In February of this year, 55-year-old Mohamed Abdullahi Farmajo won the Somali elections by a huge margin, becoming Somalia’s ninth president in one of the highly-contested elections in the country’s political history.
And just ten days into his presidency – President Farmajo had a tough message to Mogadishu’s security partners.
“My vision is to defeat the Al-Shabaab in the next two years,” President Farmajo said.
“Hopefully if we work very closely together, we will be able to defeat Al-Shabaab. That is the vision I would like to see happen in the next two years to bring peace and stability to Somalia”.
That message didn’t go well with Al-Shabaab – an Al Qaeda militant group seeking to overthrow past and present administrations in Somalia for over a decade now.
A series of explosions followed, with the deadliest featuring just 11 days into Farmajo’s presidency and claiming nearly forty lives at a populated market – west of Mogadishu.
After a series of attacks, the President – dressed in full military uniform – declared war on Al-Shabaab. His first major assignment was stabilizing Mogadishu, and his strategy was to disarm the potential threats to stability – a move that’s seen an improvement in the capital’s security.
President Farmajo also picked Hassan Ali Kheyre as his Prime Minister – a political newcomer – and a former oil executive – to form an inclusive competent government.
At an international conference on Somalia in London in early May – a gathering of more than 40 governments including some of Somalia’s key international partners – President Farmajo sought support for his new government – promising tangible results in the country.
“We believe that the only path to fully recovering Somalia is strengthening our democratic institutions; to that end I’ll spare no effort to realize the promise of my campaign, which was to fight Somalia’s three major enemies, terrorism corruption and poverty. Most importantly I’ll take measurable steps to unleash the most important potential of my people to develop their own country through what they know best – trade and commerce,” he said.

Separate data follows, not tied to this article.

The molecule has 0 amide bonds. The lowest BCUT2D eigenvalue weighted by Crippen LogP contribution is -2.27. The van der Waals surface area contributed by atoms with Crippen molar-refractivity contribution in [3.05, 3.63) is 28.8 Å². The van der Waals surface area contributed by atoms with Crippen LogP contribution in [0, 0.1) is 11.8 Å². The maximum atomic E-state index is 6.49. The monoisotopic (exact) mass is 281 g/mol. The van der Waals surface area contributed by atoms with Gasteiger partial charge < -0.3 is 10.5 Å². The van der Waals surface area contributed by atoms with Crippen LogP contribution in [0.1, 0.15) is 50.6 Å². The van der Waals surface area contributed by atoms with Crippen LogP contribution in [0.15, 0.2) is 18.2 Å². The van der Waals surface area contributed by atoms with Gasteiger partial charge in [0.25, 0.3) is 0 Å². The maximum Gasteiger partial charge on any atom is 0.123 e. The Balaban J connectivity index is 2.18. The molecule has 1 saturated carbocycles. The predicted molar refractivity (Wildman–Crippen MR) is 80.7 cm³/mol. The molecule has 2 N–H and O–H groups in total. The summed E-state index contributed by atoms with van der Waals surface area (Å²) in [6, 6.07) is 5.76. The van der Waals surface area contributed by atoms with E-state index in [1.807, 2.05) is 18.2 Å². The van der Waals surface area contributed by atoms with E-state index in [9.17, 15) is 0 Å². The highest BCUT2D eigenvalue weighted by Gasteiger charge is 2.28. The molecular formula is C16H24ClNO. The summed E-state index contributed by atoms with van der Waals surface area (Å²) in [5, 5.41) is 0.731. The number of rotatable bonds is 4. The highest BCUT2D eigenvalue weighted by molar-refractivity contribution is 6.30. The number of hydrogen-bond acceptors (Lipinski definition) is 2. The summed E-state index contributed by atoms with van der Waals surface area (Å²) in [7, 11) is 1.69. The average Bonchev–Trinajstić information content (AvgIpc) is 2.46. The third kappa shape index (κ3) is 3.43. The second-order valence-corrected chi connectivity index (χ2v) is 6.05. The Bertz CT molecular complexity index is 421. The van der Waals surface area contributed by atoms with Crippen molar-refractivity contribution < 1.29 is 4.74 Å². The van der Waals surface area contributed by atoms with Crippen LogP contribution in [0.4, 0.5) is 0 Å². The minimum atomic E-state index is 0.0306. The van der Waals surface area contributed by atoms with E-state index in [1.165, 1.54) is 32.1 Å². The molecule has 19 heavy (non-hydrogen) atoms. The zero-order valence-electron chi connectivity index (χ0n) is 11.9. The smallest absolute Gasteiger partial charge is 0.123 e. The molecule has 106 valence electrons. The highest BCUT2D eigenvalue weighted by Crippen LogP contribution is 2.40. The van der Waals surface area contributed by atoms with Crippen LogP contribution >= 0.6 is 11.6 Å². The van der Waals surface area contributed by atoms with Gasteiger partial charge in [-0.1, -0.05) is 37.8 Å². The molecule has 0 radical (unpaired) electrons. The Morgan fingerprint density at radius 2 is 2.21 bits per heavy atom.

His presidency suffered its biggest setback in May – following the killing of its youngest minister and a former refugee – Abdullahi Sheikh Abass – who was serving as Minister of Public Works and Housing, and seen by many as a rising star and an inspiration to the youth.
As Mogadishu marks the first 100 days into Farmajo’s Presidency – he remains adamant that his government will win the war against terror and restore stability back to Mogadishu.
“To those pulling us back – I tell you that this is your country. Renounce violence and rejoin us – we will protect you and rehabilitate you. But to the foreign fighters who’ve come here to deny my people peace and stability and devilment and ruin our image as a country, and made Somalia and Mogadishu a terrorist heaven – we will fight you and eliminate you from our country – they have no place in our society”.